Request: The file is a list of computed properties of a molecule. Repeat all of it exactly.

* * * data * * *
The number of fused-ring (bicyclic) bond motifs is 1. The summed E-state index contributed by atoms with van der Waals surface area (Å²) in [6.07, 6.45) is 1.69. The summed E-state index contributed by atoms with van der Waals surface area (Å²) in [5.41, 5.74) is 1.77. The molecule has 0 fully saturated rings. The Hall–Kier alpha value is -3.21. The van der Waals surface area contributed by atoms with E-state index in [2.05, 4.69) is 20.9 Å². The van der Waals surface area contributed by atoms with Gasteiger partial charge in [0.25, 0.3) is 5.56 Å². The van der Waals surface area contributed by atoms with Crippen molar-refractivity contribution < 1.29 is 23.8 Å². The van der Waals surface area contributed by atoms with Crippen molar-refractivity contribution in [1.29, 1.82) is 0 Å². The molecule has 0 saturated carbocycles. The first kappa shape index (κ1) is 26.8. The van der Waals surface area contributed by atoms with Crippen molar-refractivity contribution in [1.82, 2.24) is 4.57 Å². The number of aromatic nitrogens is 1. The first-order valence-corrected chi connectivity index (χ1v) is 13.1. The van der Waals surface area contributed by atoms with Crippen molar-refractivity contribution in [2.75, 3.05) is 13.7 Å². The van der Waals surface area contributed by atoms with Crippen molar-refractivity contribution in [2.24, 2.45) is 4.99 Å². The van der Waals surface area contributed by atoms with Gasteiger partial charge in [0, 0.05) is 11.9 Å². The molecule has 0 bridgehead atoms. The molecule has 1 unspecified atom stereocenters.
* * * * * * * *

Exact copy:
The number of fused-ring (bicyclic) bond motifs is 1. The summed E-state index contributed by atoms with van der Waals surface area (Å²) in [6.07, 6.45) is 1.69. The summed E-state index contributed by atoms with van der Waals surface area (Å²) in [5.41, 5.74) is 1.77. The molecule has 0 fully saturated rings. The Hall–Kier alpha value is -3.21. The van der Waals surface area contributed by atoms with E-state index in [2.05, 4.69) is 20.9 Å². The van der Waals surface area contributed by atoms with Gasteiger partial charge in [0.25, 0.3) is 5.56 Å². The van der Waals surface area contributed by atoms with Crippen molar-refractivity contribution < 1.29 is 23.8 Å². The van der Waals surface area contributed by atoms with Crippen molar-refractivity contribution in [1.29, 1.82) is 0 Å². The molecule has 0 saturated carbocycles. The first kappa shape index (κ1) is 26.8. The van der Waals surface area contributed by atoms with Crippen molar-refractivity contribution in [1.82, 2.24) is 4.57 Å². The number of aromatic nitrogens is 1. The first-order valence-corrected chi connectivity index (χ1v) is 13.1. The van der Waals surface area contributed by atoms with Crippen molar-refractivity contribution in [2.75, 3.05) is 13.7 Å². The van der Waals surface area contributed by atoms with Crippen molar-refractivity contribution in [2.24, 2.45) is 4.99 Å². The van der Waals surface area contributed by atoms with Gasteiger partial charge in [0, 0.05) is 11.9 Å². The molecule has 0 bridgehead atoms. The molecule has 1 unspecified atom stereocenters.